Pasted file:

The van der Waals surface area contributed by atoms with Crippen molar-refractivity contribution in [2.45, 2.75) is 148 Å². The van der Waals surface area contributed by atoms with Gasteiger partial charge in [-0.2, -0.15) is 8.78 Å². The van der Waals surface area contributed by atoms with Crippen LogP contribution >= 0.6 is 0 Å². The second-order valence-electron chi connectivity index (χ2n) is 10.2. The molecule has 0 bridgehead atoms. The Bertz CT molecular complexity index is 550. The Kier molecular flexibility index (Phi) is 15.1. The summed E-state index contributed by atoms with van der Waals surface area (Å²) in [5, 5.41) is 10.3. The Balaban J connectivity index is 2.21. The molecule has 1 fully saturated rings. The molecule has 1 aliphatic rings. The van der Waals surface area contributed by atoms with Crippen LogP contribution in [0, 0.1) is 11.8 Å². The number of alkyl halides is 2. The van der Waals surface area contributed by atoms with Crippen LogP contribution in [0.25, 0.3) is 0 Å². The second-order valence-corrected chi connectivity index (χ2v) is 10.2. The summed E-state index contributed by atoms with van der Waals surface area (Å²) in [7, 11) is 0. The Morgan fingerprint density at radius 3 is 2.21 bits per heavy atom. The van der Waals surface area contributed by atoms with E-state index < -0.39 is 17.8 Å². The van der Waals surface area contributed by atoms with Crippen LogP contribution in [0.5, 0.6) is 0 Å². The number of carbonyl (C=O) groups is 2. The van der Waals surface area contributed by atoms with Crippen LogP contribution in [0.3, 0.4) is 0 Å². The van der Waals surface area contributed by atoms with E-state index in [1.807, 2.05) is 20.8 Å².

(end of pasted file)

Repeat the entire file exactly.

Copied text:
The van der Waals surface area contributed by atoms with Crippen molar-refractivity contribution in [2.45, 2.75) is 148 Å². The van der Waals surface area contributed by atoms with Gasteiger partial charge in [-0.2, -0.15) is 8.78 Å². The van der Waals surface area contributed by atoms with Crippen LogP contribution >= 0.6 is 0 Å². The second-order valence-electron chi connectivity index (χ2n) is 10.2. The molecule has 0 bridgehead atoms. The Bertz CT molecular complexity index is 550. The Kier molecular flexibility index (Phi) is 15.1. The summed E-state index contributed by atoms with van der Waals surface area (Å²) in [5, 5.41) is 10.3. The Balaban J connectivity index is 2.21. The molecule has 1 fully saturated rings. The molecule has 1 aliphatic rings. The van der Waals surface area contributed by atoms with Crippen LogP contribution in [0, 0.1) is 11.8 Å². The number of alkyl halides is 2. The van der Waals surface area contributed by atoms with Crippen LogP contribution in [0.25, 0.3) is 0 Å². The second-order valence-corrected chi connectivity index (χ2v) is 10.2. The summed E-state index contributed by atoms with van der Waals surface area (Å²) in [7, 11) is 0. The Morgan fingerprint density at radius 3 is 2.21 bits per heavy atom. The van der Waals surface area contributed by atoms with E-state index < -0.39 is 17.8 Å². The van der Waals surface area contributed by atoms with Crippen LogP contribution in [0.5, 0.6) is 0 Å². The number of carbonyl (C=O) groups is 2. The van der Waals surface area contributed by atoms with Crippen LogP contribution in [0.3, 0.4) is 0 Å². The van der Waals surface area contributed by atoms with E-state index in [1.807, 2.05) is 20.8 Å².